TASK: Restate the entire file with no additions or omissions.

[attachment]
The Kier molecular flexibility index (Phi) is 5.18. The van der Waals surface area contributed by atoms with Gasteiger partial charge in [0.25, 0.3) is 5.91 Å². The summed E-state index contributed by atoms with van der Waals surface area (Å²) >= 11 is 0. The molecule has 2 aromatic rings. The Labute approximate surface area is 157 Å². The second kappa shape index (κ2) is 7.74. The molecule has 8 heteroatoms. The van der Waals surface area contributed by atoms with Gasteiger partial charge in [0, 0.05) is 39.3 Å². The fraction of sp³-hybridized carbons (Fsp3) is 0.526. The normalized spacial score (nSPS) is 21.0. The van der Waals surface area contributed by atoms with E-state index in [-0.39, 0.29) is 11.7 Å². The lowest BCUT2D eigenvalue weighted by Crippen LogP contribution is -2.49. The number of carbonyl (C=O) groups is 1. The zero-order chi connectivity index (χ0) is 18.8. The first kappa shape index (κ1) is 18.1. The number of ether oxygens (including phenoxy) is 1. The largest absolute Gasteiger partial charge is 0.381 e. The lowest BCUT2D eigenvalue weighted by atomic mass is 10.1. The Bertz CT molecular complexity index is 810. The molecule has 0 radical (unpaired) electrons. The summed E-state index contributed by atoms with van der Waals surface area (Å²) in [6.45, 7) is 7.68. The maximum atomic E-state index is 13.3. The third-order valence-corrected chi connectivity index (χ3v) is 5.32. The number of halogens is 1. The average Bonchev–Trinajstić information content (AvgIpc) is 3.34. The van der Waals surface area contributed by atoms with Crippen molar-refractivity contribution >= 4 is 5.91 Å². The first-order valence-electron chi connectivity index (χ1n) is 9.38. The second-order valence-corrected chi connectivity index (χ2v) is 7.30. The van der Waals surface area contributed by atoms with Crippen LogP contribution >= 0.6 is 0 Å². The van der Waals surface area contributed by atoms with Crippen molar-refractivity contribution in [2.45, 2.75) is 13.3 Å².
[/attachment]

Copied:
The Kier molecular flexibility index (Phi) is 5.18. The van der Waals surface area contributed by atoms with Gasteiger partial charge in [0.25, 0.3) is 5.91 Å². The summed E-state index contributed by atoms with van der Waals surface area (Å²) >= 11 is 0. The molecule has 2 aromatic rings. The Labute approximate surface area is 157 Å². The second kappa shape index (κ2) is 7.74. The molecule has 8 heteroatoms. The van der Waals surface area contributed by atoms with Gasteiger partial charge in [0, 0.05) is 39.3 Å². The fraction of sp³-hybridized carbons (Fsp3) is 0.526. The normalized spacial score (nSPS) is 21.0. The van der Waals surface area contributed by atoms with E-state index in [-0.39, 0.29) is 11.7 Å². The lowest BCUT2D eigenvalue weighted by Crippen LogP contribution is -2.49. The number of carbonyl (C=O) groups is 1. The zero-order chi connectivity index (χ0) is 18.8. The first kappa shape index (κ1) is 18.1. The number of ether oxygens (including phenoxy) is 1. The largest absolute Gasteiger partial charge is 0.381 e. The lowest BCUT2D eigenvalue weighted by atomic mass is 10.1. The Bertz CT molecular complexity index is 810. The molecule has 0 radical (unpaired) electrons. The summed E-state index contributed by atoms with van der Waals surface area (Å²) in [6.45, 7) is 7.68. The maximum atomic E-state index is 13.3. The third-order valence-corrected chi connectivity index (χ3v) is 5.32. The number of halogens is 1. The average Bonchev–Trinajstić information content (AvgIpc) is 3.34. The van der Waals surface area contributed by atoms with Crippen molar-refractivity contribution >= 4 is 5.91 Å². The first-order valence-electron chi connectivity index (χ1n) is 9.38. The second-order valence-corrected chi connectivity index (χ2v) is 7.30. The van der Waals surface area contributed by atoms with Crippen LogP contribution >= 0.6 is 0 Å². The van der Waals surface area contributed by atoms with Crippen molar-refractivity contribution in [2.45, 2.75) is 13.3 Å².